Notes From the Street Gentrification Forgot – Part IV

Talked to the foreman of the new building (pictured above) yesterday. He said the building would be ready in a month or two, that eventually they’d buy up all the warehouses on the street, tear them down and put up new condos or apartments “like they’re doing all the way from Fort Greene to Wiliamsburg.”

As I watched the Latin guys crawling in and out of the empty windowframes, on this building which had taken over the vacant lot where, years ago, Gavin found a dozen or more pit bulls all running wild inside the hoarding, I wondered what the street would look like in a year, two year’s time.

And what would happen to Black.

I’d seen Black just a couple of days before, hanging around, as he has been hanging around the street since I first came here five years. Despite the high 80’s heat, he was wearing a blue and green ski jacket, his white shift tails dirty and hanging out of his pants.

“Yo Tim – you got a dollar? I gotta get something to drink.”

Just the night before, I’d run into him one street up. He said he was walking home, or at least home to his girlfriend’s, somewhere up near Liberty Park. The same white shirt, but clean, tails tucked into his belted jeans, carrying a bag and looking about ten years younger than i’ve ever seen him.
“Hey man, you’re looking good!” I said as we touched fists.
“Well, man, I’m tryin’. I’m tryin’.”

I usually see Black hanging around the bodega on the corner. Sometimes, he asks for a dollar, sometimes he just waves and says hello. He is a short guy and, as his name would imply, very black, his eyes set deep in his compact fleshy face. He wears his beard close-cropped, and despite his very thin limbs, he has a wiry strength which I’m sure has stood him well in his years on the street.

When Gavin still lived here, he used to give Black a few bucks every week to ‘clean up’. Sometimes, Black would push a broom around, sometimes he wouldn’t. When I was house-sitting, he left me a bowl of dollar bills to give Black a few bucks whenever I saw him – and Gavin was one of residents and shopkeepers up and down the street who supported Black in one way or another – I’d always see Black washing someone’s car or coming out of one of the warehouses or factories with someone who worked inside.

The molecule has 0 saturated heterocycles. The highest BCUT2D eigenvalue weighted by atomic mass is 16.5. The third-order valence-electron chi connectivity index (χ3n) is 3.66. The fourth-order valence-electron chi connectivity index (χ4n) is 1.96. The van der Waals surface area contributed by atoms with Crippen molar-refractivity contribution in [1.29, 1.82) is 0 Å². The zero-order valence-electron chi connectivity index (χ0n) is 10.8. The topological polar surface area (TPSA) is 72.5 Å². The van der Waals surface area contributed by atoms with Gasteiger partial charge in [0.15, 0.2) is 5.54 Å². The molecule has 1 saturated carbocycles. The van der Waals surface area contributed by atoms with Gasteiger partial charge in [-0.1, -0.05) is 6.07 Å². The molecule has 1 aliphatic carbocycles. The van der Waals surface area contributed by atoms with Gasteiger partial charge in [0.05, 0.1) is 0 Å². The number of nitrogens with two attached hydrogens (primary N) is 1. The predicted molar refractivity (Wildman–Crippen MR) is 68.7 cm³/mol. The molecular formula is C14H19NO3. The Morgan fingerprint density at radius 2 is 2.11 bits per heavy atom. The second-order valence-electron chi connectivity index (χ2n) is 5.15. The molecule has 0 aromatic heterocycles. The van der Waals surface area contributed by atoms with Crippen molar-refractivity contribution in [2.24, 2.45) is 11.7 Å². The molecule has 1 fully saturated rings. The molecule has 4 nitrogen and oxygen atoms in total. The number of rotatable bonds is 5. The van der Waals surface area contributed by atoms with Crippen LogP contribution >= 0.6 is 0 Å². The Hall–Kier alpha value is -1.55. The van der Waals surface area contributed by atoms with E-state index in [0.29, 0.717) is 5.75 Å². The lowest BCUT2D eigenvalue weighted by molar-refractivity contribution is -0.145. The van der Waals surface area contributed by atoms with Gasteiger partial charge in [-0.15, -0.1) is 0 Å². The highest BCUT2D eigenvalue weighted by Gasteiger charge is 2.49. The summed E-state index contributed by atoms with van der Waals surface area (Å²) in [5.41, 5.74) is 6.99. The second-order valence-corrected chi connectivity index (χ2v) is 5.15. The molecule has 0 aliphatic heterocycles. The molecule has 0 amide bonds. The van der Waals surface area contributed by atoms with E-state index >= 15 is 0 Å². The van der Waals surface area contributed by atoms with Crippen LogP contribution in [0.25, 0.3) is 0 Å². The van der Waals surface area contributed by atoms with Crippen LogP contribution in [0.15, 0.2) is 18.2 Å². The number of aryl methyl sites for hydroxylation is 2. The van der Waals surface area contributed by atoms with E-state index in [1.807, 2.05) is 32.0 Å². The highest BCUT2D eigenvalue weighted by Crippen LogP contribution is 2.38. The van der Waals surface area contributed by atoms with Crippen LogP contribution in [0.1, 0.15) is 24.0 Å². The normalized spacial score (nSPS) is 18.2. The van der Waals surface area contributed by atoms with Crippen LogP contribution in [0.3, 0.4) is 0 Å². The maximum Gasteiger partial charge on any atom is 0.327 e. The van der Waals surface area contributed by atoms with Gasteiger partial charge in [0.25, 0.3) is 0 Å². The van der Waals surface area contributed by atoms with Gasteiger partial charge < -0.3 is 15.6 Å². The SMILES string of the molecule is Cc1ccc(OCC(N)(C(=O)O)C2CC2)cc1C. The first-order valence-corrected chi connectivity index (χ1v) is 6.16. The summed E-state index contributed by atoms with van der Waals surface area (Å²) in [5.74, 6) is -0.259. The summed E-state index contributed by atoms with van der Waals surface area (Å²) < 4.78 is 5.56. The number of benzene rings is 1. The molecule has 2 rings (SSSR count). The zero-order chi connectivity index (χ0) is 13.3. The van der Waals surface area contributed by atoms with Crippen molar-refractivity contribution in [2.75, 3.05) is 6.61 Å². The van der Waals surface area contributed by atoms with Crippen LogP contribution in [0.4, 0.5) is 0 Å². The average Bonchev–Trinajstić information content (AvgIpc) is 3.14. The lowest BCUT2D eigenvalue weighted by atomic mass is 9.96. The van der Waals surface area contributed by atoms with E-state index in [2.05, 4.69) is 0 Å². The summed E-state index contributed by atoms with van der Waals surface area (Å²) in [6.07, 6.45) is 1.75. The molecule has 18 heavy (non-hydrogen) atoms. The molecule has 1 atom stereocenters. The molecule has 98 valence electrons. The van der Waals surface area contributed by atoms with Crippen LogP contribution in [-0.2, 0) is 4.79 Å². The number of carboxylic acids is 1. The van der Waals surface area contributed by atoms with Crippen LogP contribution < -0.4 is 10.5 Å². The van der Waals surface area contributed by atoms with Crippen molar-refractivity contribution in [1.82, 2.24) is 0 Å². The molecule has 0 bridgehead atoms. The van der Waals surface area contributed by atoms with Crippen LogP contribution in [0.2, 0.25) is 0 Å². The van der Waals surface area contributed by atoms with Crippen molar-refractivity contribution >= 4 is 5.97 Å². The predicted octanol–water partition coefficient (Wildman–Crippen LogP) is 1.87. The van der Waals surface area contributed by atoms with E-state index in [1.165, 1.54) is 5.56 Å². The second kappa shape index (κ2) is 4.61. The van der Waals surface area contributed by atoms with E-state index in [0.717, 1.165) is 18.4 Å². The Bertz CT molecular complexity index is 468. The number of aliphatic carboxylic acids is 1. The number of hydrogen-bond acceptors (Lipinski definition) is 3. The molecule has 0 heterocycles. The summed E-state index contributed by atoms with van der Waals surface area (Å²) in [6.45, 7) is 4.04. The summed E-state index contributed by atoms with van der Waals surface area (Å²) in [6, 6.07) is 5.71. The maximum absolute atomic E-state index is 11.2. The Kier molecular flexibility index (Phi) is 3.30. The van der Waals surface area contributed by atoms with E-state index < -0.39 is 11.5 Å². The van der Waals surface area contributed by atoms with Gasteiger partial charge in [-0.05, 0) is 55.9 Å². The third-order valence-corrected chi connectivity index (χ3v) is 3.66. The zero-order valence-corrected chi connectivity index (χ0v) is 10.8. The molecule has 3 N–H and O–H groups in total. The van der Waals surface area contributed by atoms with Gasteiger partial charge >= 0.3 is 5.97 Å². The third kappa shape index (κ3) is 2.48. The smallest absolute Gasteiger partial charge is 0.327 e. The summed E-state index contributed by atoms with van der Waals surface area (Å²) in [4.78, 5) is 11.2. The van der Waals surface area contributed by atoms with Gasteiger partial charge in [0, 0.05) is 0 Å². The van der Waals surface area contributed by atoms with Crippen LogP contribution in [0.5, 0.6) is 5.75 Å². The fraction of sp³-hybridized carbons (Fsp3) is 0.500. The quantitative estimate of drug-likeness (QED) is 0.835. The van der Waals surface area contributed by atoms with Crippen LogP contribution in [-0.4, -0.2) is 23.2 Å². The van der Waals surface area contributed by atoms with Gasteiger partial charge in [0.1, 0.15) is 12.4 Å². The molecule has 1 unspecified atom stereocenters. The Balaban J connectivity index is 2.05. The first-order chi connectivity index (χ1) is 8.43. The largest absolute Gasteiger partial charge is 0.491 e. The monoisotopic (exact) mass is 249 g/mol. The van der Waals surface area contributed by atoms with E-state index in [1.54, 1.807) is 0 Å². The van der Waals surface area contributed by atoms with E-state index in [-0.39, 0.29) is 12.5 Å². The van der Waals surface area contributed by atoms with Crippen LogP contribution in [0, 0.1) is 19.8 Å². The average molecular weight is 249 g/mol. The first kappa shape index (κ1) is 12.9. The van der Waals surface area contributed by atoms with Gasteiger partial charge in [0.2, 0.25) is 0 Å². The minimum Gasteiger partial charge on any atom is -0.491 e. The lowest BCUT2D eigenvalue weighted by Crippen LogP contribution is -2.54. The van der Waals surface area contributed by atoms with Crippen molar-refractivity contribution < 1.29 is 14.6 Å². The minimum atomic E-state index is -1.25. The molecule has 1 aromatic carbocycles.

I never found out anything about him – whether he grew up in the area, or how he ended up on the street. Charlotte said he’s good with the ladies, and always has one around. For a time, he seemed to be involved with one of the women in the Chapter V house across the way except when he and his woman got in a fight, he’d sleep on the street, either in one of the cars the auto body shop parked outside their building, or in one of the vacant lots. When I was house-sitting on the street, I’d hear him and his woman yelling back and forth, sometimes in the evening, more often at dawn after they’d been up all night. Once, stepping outside, I saw him sitting on some sort of cinder block a few doors down.

Hunched over, head in his arms. Looking up as I locked the door and at first I didn’t even recognize him and thought he was just some ghetto crackhead. Then I saw the familiar gentleness in his eyes, behind the crackhead sheen.
“Hey Tim. I’m dying.”
i stood over him, wondering what I should do. Wondering if there was anything I could do.
“Can I get you something to drink?”
He kept his head down, barely moving.
“No, no.”

I didn’t see him for a couple of weeks and I wondered if he’d finally reached his end or gone to jail. But then one night I saw him at the old Sweetpea grocery, hanging around outside with someone. “Hey Tim,” he came over, looking as spry as ever. “Good to see you, man.”

Who knows where he’ll go when the shops change hands, when this end of Bed-Stuy becomes more and more like Clinton Hill or even Fort Greene.
The street – daytime.

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